What’s A Good Substitute For Chili Powder?

We’ve all been there – a recipe calls for an ingredient and there’s nothing in-house. It happens a lot with chili powder. Instead of running out to the store, what can you do? What’s a good substitute for chili powder that will still provide that dash of heat that your recipe needs? Here we’ll go through a few options that you likely have in your cabinet.

Crushed Red Pepper Flakes

Most kitchens will have a bottle of red pepper flakes sitting around, and it’s an excellent substitute for chili powder, especially when you crush them even further. Use a mortar and pestle to grind the flakes into a powder form. The powder may be slightly hotter than a generic chili powder, but it’s the top choice to keep a recipe’s expected flavors intact.


Many people don’t realize that paprika – a staple in many kitchen cupboards – has a chili pepper base. The spice can range from relatively mild (a pimento pepper base) to decently spicy (often a cayenne pepper base). It’s another great choice in a pinch, but there can be other spices mixed in with paprika, so it could slightly change the overall taste of the dish.

Specific Hot Pepper Powders

If you don’t have chili powder sitting around, it’s likely not the case that you’ll have a more specific hot pepper powder (like cayenne powder or chipotle powder) in the cupboard either. But if you do, they are excellent substitutions. Like red pepper flakes, they’ll typically be hotter than generic chili powder (and chipotle will be smokier), so just know that prior to cooking with them in a family meal.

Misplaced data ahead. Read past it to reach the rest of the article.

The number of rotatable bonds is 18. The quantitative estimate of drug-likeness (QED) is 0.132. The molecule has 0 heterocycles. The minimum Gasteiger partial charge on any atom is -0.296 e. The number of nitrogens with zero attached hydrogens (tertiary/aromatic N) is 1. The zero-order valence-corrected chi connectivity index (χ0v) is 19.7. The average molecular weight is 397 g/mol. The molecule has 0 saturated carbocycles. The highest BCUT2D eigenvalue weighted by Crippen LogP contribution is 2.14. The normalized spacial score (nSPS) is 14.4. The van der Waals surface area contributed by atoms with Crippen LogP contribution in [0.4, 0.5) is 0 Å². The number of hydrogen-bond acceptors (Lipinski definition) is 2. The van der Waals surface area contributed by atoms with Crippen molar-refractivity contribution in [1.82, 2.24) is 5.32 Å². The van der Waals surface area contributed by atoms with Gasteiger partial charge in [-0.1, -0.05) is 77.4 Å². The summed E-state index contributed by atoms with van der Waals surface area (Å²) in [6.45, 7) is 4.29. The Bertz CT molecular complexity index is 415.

Old Bay Seasoning

Old Bay has a paprika base, so it can replace generic chili powder in very specific circumstances. Old Bay has a very distinct flavor, so it’s not a good choice for most recipes. If you were, though, looking at chili powder for a general seafood spice, then Old Bay is an excellent option. It’s amazing on crabs – just ask any Marylander.

Hot Sauce

If your recipe is calling for chili powder to be mixed into something with a liquid base (like a soup or a sauce), you could use a dash or two of hot sauce to add the heat. A few dashes of original Tabasco sauce or Sriracha can do the trick.

UPDATE NOTICE: This post was updated on August 17, 2019 to include new content. It was originally published on April 13, 2014.